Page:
Mastercard is hoping that disclosing some of its internal imperfections will help it narrow its gender pay gap and the race of employees.
“What gets measured gets managed,” Ann cairns, the executive vice president of the payment company, told me in a virtual video interview Friday at the Web Summit conference. “It’s a matter of standing up to the outside world and being scrutinized. And I think it’s a good thing to do.
Earlier this year, Mastercard said its female employees around the world 7.8% less that its male employees, on a median basis, and that its American employees of color do 7% less than white employees. Similar disclosures of gender pay have been made by other Fortune 500 companies, including Citigroup, Starbucks, and this week, Adobe.
Cairns said on Friday that Mastercard pays the same amount ‘dollar for dollar’ for the same job, and that its pay gaps “are not because we pay one person less than anyone else … It’s just that we have more senior men in our company than women, as do many companies around the world. And we have to adjust the ratio of black Americans. ”
The company in June promised increase the number of black employees to vice president level and above 50% by 2025. (Mastercard is also investing externally in racial justice, commitment $ 500 million over the next five years to promote financial inclusion in black communities. As outgoing CEO Ajay Banga recently said Fortune Editor-in-Chief Clifton Leaf, “Our idea of stakeholder capitalism begins with our people. We can then determine what else we need to do in our community, including our financial inclusion efforts. “)
On the employee side, Cairns says Mastercard is putting some responsibility behind its efforts to close its pay gap: “They’re very much in our goals and targets, and they show up in performance reviews,” she said. “And we’re looking at the promotion rate and the retention rate of people at every level of the organization, because it’s not just about fixing a layer. It’s about top-to-bottom mending of the business. “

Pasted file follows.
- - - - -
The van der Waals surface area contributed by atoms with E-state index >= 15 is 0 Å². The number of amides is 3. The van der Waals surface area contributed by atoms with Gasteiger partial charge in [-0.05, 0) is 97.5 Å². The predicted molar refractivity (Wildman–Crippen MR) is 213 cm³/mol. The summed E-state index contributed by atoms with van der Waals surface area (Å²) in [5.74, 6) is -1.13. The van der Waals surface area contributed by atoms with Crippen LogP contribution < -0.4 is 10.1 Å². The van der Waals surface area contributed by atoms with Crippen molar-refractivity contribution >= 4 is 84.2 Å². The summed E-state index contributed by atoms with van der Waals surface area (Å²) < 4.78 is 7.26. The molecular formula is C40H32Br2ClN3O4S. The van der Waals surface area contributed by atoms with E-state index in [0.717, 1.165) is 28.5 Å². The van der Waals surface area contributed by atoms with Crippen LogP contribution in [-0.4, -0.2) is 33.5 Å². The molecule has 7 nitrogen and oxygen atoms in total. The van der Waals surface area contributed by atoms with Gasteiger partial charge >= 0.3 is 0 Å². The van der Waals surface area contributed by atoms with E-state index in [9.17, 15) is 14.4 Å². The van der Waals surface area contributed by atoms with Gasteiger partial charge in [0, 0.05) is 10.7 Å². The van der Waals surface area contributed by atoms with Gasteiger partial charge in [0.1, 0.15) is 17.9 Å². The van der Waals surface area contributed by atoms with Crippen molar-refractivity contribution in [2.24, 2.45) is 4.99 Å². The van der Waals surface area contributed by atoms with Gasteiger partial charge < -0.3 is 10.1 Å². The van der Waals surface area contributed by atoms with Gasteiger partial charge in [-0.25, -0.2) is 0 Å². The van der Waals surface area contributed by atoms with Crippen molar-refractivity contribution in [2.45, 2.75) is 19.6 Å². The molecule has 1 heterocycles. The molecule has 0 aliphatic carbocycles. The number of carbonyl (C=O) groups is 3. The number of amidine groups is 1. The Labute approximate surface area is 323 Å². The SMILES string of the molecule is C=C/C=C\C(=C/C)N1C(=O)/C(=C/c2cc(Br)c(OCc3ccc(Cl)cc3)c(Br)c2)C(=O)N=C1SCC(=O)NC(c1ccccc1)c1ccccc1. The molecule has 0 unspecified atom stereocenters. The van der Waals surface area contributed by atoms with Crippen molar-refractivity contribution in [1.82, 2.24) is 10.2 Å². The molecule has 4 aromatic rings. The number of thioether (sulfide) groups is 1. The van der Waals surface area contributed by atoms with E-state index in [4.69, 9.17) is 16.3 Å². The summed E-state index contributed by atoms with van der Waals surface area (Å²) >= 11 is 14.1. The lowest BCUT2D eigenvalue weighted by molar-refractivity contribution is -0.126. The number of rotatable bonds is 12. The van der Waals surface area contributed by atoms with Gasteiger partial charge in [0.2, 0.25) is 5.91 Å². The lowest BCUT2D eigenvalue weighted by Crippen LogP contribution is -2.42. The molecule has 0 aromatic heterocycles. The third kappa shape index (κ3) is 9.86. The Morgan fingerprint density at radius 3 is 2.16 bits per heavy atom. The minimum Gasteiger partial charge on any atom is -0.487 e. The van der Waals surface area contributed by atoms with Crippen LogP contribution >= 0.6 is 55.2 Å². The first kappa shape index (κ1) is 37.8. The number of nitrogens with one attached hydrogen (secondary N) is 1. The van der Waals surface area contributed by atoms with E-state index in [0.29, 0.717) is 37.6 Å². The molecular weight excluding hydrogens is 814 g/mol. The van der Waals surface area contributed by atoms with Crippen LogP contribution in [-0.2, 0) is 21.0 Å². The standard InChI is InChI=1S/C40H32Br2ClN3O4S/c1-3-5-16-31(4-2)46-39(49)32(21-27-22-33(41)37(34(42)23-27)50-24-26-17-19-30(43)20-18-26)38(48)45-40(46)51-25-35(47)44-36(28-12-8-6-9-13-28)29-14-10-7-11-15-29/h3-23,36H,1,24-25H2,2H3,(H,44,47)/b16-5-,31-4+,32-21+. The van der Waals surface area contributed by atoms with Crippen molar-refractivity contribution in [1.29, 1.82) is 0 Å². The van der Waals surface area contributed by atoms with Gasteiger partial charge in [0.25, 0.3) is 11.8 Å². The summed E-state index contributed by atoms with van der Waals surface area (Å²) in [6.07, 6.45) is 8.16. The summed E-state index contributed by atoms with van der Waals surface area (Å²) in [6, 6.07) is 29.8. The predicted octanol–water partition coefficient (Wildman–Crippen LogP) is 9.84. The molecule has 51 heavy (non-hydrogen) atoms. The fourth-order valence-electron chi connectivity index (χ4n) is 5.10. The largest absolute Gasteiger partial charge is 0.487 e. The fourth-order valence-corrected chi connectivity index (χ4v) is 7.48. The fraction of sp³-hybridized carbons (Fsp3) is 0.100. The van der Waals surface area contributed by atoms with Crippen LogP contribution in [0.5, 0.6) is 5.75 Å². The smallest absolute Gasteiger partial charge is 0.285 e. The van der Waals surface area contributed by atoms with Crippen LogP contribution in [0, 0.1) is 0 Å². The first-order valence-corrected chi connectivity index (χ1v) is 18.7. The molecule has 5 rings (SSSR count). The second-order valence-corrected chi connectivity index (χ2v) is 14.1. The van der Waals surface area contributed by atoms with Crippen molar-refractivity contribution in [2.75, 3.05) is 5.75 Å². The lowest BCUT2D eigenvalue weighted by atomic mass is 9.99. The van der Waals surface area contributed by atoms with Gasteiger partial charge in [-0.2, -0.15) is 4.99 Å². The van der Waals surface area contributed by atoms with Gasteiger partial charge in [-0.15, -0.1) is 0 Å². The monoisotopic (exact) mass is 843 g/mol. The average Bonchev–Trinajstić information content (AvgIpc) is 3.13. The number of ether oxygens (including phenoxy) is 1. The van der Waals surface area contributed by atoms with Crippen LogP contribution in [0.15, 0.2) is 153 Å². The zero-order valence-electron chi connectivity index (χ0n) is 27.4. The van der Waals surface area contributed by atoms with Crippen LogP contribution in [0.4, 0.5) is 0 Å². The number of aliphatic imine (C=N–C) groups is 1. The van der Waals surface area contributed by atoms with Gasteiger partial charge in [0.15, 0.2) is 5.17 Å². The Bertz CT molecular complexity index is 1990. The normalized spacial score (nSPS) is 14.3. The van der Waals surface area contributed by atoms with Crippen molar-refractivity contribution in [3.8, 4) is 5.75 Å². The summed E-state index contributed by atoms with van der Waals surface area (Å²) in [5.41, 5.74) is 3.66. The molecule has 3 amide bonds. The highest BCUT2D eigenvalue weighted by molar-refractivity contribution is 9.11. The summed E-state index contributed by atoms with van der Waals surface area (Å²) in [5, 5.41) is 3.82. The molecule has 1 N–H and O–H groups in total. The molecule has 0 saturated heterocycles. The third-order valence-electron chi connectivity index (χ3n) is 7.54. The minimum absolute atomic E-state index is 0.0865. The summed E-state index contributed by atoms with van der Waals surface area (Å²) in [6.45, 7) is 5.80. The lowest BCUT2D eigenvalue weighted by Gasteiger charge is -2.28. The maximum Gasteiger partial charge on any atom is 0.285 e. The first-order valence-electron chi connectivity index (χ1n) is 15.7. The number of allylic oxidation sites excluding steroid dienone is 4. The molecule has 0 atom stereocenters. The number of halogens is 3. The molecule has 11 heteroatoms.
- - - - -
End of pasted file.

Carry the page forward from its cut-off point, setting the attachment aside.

Cairns, which has regularly appeared sure FortuneThe annual list of the most powerful international women, spends much of their time advocating for gender diversity, including outside of Mastercard. She also chairs the 30% Club, a high-profile UK organization that advocates for more women at all levels of world trade.
It is a daunting task and the pandemic and its catastrophic economic impact on women risks undermining. In the United States alone, women have lost 5.3 million net jobs since February, and nearly 2.2 million women have dropped out of the workforce – meaning they are not even currently looking. working – depending on National Center for Women’s Rights. These staggering numbers are the result of factors such as the disproportionately high job losses suffered by black and Latin women, and the enormous burden of distance schooling and childcare that falls on mothers but not fathers.
“It’s really difficult and very scary for this to happen,” Cairns says. But given the imminent distribution of COVID-19 vaccines, “I hope this is a break and women can start returning to the workforce sooner next year rather than later.
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